We embrace with difficulty that God is now forever human because, God is forever a 1st century Palestinian Jew who was raised from the dead and is seated on the right hand of God.  We also embrace with difficulty that from the moment of the incarnation God has been gathering together a new humanity through union with this one person jesus of Nazareth, through baptism and eating and drinking bread and wine.

American Christianity (liberal or conservative) tends to  prefer a more generic and American triumphalist universalism.   Actually following a crucified Jewish peasant from the first century Palestine is a bit of lunacy.   Doing so isn’t the way to win friends and influence people, its not guaranteed to gain you access the halls of power to influence the power brokers and leaders of the (free) world.  In fact that Jewish peasant tells us we aren’t suppose to seek power and influence and access, but God’s justice and righteousness first.  The problem for both liberal and conservative Christians is that we believe that justice and transformation of society can only come from in the very least having access to and influence over the power brokers.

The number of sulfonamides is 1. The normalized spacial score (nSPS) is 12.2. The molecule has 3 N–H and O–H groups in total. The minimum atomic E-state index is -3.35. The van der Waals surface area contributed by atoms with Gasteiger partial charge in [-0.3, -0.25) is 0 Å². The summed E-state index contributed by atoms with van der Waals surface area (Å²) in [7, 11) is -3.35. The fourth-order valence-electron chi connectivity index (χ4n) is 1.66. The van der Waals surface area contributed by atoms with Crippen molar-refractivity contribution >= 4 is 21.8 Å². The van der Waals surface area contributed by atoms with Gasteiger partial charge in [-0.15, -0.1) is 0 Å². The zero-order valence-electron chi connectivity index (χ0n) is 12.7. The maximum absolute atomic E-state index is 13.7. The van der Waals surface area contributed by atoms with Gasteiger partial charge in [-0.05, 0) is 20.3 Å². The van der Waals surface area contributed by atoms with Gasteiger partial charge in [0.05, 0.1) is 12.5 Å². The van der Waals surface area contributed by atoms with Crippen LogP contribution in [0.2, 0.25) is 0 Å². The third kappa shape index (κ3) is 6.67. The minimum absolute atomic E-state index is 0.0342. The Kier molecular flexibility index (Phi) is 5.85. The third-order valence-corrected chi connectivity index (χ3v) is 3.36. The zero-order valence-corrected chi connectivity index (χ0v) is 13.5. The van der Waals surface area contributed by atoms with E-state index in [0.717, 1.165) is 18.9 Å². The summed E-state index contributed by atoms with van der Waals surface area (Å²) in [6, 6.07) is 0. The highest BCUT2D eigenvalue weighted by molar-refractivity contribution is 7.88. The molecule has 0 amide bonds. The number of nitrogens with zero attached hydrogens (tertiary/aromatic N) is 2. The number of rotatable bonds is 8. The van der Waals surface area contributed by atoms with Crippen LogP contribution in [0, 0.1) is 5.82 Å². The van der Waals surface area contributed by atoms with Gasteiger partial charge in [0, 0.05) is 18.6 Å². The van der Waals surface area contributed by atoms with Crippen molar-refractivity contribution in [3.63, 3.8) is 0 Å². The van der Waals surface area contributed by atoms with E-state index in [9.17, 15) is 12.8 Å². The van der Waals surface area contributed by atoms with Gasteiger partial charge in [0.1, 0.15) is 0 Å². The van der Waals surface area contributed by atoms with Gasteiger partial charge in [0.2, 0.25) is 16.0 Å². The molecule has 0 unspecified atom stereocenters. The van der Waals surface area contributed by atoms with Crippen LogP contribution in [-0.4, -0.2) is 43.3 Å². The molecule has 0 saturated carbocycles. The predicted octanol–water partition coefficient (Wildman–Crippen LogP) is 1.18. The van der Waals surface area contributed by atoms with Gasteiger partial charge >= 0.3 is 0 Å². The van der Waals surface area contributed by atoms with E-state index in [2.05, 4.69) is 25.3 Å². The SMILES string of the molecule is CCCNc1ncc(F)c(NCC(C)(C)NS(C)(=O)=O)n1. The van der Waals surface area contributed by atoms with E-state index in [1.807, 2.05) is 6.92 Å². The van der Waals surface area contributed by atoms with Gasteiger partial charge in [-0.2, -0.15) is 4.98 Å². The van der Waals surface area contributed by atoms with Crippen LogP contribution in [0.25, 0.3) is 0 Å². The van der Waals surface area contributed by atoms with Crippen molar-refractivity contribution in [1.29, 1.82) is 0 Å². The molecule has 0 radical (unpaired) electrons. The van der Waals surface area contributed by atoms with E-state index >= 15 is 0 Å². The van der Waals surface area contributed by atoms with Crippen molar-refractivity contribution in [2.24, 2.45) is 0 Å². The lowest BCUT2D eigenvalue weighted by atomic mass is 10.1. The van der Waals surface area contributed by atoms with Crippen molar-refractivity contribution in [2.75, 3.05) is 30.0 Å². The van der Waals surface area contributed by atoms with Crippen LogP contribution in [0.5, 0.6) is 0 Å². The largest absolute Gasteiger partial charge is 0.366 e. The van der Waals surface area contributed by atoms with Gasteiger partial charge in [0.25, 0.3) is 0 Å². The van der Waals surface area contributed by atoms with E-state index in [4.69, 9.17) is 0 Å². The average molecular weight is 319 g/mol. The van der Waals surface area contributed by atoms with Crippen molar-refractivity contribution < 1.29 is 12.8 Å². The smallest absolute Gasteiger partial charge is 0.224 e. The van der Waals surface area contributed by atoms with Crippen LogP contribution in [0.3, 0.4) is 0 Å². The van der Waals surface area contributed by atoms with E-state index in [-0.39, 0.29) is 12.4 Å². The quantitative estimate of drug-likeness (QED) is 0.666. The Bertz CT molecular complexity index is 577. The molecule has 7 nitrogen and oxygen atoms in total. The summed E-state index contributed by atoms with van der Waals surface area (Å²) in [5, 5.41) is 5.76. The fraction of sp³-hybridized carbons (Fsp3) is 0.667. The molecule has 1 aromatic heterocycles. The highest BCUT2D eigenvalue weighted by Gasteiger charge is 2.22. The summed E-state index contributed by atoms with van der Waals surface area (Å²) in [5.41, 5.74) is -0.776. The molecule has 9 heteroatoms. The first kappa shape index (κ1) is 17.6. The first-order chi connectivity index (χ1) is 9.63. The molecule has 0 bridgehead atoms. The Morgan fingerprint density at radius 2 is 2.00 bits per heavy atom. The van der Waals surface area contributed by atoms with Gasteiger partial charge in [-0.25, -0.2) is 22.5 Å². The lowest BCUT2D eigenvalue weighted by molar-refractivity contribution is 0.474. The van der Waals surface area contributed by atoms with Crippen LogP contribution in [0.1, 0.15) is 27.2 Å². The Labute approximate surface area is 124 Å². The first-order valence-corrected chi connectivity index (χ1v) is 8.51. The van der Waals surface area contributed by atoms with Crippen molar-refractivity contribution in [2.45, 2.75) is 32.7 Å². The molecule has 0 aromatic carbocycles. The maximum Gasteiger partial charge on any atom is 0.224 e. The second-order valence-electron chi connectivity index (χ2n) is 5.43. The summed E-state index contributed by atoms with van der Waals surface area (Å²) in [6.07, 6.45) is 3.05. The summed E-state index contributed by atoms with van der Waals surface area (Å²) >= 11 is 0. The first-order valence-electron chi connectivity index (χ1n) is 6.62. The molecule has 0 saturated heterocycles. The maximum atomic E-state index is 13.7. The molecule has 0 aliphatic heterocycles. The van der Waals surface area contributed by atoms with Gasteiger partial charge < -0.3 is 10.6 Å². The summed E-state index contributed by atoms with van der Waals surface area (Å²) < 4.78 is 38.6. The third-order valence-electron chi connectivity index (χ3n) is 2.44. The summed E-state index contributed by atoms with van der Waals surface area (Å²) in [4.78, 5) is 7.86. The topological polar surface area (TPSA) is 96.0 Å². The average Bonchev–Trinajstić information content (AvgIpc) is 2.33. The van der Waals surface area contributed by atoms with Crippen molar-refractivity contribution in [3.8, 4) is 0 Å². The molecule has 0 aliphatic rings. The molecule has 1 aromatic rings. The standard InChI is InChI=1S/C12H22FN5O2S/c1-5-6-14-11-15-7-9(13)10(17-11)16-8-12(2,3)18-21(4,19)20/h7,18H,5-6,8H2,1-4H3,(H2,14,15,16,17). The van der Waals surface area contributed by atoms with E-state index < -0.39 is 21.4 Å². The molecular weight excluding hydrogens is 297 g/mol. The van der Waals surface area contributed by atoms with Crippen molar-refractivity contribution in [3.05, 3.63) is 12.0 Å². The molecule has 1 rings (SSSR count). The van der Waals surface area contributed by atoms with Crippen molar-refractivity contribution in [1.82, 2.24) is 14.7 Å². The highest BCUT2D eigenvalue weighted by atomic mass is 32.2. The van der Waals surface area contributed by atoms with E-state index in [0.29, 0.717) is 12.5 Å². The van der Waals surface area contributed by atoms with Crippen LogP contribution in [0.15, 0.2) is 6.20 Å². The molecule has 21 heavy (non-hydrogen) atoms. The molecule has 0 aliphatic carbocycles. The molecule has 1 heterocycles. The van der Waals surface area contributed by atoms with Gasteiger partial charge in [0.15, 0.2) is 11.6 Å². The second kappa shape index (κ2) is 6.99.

Should we be surprised that people may find this all a little too incredible.  Should we be surprised that since Christianity has had access to the power centers for so long and yet used that access not to be open to God’s kingdom but to replace God’s kingdom with our vision of freedom and democracy (liberal or conservative), that people will walk away.  Who needs Christianity if it is simply a version of secular ideologies.  Our universalism our reductions of Christianity to principles, or morals or to social justice, leave no need for a Palestinian 1st century Jew.  Or to make this Jew relevant we ask people to believe something even more incredible, that said Jesus of Nazareth was simply an 21st century populist democrat, or  we ask people to believe in a being that died just so you could accept him into your heart and go on your merry way without a care for the world.